"How many megapixels?" It still seems to be the million dollar question for most people when it comes to digital cameras, from point and shoots, to digital SLRs, to even your camera phone. Why just yesterday I had a friend flaunting a new phone sporting a hefty 2 megapixels. Yes, these little, seemingly microscopic, pixels are reproducing at alarming levels even in our phones. In less than 10 years we've seen the number of pixels explode with most camera manufactures now offering over 10 megapixels. Do we really need 10, if so, why not 20? Is more really better? And if they're so "mega" why the heck wouldn't a single megapixel suffice? How do you calculate megapixels? Why do we consistently want more of these pixels? And, more importantly, how many do we need to print out something worthy of hanging on the wall?
Let's first quickly define a megapixel. The word megapixel can be broken up into two words Mega, in this case meaning 1 million, and pixel, an abbreviation for picture element. The "pix" portion arises from the common abbreviation for picture. A pixel is basically a little dot that when combined with a bunch of other little dots, one million in the case of 1 megapixel, produces what our eyes recognize as an image. Obviously it takes a lot of these little dots to produce a sizable image.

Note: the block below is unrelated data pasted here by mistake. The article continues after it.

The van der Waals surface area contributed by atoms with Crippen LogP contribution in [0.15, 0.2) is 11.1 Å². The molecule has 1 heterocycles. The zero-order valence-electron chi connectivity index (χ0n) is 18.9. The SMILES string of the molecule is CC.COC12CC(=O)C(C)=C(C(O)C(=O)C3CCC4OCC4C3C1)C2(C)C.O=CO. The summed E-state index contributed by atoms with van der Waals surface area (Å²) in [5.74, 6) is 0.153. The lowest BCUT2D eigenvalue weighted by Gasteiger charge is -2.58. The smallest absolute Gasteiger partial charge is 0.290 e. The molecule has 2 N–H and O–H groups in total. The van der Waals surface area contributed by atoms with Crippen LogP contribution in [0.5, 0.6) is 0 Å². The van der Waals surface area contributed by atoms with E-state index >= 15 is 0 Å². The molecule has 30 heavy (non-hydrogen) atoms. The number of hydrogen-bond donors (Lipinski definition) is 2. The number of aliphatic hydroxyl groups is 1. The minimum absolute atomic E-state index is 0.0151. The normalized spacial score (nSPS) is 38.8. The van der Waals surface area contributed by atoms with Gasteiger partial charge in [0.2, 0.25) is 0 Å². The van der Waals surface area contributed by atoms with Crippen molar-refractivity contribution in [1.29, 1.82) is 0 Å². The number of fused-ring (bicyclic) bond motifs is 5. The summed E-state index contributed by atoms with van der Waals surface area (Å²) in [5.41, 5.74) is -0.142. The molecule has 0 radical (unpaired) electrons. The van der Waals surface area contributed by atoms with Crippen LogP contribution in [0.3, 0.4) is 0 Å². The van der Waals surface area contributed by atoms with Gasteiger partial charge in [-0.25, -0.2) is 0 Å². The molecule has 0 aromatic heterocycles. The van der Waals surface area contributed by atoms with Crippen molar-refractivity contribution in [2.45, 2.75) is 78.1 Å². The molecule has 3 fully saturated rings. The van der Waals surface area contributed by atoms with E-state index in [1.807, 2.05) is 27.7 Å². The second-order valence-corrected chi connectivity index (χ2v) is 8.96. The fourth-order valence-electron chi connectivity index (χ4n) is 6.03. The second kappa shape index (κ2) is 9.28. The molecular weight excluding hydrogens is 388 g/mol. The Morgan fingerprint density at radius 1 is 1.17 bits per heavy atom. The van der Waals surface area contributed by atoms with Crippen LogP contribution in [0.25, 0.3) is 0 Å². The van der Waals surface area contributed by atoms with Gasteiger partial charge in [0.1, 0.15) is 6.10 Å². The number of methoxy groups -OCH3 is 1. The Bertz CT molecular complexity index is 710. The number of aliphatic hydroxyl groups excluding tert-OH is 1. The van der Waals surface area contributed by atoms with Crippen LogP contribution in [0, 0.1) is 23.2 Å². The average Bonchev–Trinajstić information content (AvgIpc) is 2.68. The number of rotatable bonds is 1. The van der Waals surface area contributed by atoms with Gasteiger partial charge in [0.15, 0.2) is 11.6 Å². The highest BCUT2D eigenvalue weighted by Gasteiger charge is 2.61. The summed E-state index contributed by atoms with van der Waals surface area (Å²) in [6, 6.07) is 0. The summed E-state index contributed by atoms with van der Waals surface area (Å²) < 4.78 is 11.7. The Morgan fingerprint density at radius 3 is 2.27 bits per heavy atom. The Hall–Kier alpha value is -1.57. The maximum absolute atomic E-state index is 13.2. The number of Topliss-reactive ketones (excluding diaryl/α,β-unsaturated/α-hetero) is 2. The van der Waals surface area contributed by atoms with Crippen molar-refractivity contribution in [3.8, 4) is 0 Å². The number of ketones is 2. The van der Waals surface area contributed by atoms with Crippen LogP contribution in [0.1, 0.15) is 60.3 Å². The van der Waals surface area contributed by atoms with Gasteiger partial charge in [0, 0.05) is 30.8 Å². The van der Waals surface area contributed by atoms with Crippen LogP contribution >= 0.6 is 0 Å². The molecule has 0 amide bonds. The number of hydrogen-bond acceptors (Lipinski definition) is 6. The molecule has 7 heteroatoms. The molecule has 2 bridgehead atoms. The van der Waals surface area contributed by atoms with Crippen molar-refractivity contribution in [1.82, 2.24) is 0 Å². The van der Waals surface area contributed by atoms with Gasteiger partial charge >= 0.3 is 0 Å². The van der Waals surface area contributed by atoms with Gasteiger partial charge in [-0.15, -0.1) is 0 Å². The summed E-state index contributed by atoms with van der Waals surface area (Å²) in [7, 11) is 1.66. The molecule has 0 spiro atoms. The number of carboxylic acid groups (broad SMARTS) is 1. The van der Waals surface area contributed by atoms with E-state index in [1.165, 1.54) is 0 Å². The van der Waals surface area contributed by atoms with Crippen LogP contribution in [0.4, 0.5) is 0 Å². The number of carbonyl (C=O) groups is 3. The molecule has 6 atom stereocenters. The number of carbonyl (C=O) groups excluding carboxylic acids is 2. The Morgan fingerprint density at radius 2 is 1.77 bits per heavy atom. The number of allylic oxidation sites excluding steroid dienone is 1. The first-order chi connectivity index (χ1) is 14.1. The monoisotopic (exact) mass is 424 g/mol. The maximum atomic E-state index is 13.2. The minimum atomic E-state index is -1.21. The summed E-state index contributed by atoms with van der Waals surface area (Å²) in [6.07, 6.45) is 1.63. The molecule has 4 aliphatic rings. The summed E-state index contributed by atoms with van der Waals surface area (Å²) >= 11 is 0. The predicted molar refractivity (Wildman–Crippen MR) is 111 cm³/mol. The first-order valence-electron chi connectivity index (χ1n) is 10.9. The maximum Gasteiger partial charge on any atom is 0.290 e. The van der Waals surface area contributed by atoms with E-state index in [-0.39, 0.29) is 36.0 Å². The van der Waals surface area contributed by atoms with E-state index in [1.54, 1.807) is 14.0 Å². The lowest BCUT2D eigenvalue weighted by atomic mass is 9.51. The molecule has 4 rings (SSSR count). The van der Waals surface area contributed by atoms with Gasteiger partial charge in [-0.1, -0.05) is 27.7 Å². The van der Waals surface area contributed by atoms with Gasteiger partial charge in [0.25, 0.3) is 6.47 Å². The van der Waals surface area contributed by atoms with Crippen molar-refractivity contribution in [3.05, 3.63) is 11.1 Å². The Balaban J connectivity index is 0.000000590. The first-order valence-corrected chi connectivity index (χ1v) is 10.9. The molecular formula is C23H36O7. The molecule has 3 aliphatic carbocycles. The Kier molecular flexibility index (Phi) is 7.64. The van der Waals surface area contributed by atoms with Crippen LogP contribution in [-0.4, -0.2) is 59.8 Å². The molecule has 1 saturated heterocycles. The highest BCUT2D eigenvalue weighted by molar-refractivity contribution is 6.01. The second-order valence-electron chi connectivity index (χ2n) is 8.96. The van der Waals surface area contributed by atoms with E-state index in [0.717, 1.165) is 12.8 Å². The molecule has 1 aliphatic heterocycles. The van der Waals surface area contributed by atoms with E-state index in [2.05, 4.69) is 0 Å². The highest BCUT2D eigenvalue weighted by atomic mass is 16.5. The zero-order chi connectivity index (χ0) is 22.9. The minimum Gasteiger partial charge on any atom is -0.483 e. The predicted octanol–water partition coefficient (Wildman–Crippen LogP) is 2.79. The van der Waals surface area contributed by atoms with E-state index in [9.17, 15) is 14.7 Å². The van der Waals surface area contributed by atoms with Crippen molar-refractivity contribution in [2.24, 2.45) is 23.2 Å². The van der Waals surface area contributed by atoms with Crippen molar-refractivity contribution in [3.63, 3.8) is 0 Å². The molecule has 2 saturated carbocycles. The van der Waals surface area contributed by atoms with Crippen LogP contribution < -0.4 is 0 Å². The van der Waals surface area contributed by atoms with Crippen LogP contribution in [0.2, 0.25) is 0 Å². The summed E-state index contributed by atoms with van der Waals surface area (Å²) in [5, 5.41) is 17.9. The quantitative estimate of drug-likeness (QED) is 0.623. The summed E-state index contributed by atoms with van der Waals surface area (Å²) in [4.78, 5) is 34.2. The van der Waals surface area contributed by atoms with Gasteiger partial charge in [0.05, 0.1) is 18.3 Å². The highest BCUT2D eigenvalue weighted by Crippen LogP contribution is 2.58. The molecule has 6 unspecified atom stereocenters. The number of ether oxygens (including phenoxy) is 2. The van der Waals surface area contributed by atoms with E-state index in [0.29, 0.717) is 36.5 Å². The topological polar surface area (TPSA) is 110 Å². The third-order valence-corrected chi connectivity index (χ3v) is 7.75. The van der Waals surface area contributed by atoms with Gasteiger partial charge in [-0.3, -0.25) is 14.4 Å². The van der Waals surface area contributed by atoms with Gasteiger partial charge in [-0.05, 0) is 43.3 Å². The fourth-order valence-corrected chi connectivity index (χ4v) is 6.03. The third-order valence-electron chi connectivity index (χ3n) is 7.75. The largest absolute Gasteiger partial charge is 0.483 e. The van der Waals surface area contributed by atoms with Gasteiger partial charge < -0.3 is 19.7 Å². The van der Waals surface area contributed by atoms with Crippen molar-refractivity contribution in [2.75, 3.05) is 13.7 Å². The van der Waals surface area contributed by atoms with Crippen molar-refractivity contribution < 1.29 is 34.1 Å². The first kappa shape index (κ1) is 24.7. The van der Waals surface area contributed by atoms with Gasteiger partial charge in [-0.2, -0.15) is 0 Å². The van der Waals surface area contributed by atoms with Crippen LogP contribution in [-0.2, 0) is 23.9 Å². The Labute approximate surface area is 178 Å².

The first thought that comes to mind for many when the word megapixel is mentioned is image quality. Image quality might also be translated to image resolution. Cameras differ when it comes to how many megapixels it takes to give a certain resolution. In other words, a 4 megapixel photo taken by a Canon camera will more than likely not have the same resolution as a 4 megapixel photo taken by a Sony camera. This is due primarily because the image capturing sensor within each of the cameras differs between manufactures. You can usually determine your camera's megapixel to resolution ratio by looking in your owner's manual or visiting your camera manufacture's website.